"W hile you are with us, you will take your meals here, and sleep here, too. We shall provide you with clothing.”

They linger at the entrance of the Black House, where the inquisition is housed. Inquisitor Tomaso looks up and down at Ramon’s worn cassock.

“You’ll wear the uniform of the Inquisition. That everyone may know you are one of us.”

He turns and paces down a long, narrow corridor. Ramon follows, moving away from the blinding sunlight into the murky interior. Disoriented, Ramon reaches out and brushes his fingers against the stone walls. They are cold and damp. Something brushes between his legs, and Ramon startles. He looks down to see a scrawny cat, white fur, pink-glowing eyes. It could be a phantom.

The priory was cold in winter, certainly. But never damp. The large, sprawling stone building held itself like a lord, cold but dignified. Hushed but not subdued; dim but never murky. Something throbs in his chest, a sudden ache for home.

The corridor is twenty paces long, and at its end, Ramon follows Tomaso into a large, windowless room. Tomaso kindles a lamp, and in the puddle of light Ramon allows his eyes to flick from wall to wall. The place is bare, but for a large desk and the bookshelves that line the walls. Ramon’s eyes trace the spines. There are no titles, but each tome is stamped with a Roman numeral and a series of letters. Usually, the sight of a room filled with books would stir something in his blood, but all Ramon feels is a strange sense of having left his body behind. All that remains is his eyes, filching pictures of his surroundings.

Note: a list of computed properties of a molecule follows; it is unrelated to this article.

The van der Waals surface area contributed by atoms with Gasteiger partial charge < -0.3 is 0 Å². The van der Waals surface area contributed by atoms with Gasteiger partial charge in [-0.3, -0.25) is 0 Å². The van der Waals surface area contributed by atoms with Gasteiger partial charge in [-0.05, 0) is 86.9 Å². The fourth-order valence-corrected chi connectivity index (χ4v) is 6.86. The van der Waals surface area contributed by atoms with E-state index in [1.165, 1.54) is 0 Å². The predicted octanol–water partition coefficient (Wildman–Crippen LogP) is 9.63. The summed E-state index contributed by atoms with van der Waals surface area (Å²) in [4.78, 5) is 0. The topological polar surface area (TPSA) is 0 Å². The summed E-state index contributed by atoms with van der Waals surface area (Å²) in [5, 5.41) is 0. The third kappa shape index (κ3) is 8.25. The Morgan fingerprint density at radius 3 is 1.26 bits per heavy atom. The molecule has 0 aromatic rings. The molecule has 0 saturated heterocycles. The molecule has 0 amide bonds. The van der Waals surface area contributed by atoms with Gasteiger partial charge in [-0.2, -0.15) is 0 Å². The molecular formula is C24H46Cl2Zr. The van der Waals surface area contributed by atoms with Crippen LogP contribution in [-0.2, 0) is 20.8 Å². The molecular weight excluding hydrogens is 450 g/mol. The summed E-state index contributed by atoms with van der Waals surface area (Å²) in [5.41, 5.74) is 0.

Custom dictates that he wait for the friar to speak, but Ramon casts this aside. He folds his fingers into each other, trying to ground himself, and opens his mouth.

“What records are these?” he asks.

Tomaso looks up sharply.

Ramon bites back a satisfied smile. By initiating the conversation he has shown that he will not be the underling here.

Tomaso draws a long finger across the books’ spines. “These are the records of the Inquisition,” he says.


The question lies between them. The books are closed. The words inside them, stiff cadavers.

Tomaso’s lips are so thin that they have been swallowed inside his face. “The church shrinks from blood. And we do not dirty our hands with punishment. That we leave to the secular authorities.”


“But we aim to elicit the truth.” His thin hands wave through the air, like spindles of winter trees. “What higher cause can there be than to find the truth among a tangled thorn bush of lies? Our only weapon is these words. Knowledge.” (Excerpted from Family First, Issue 588)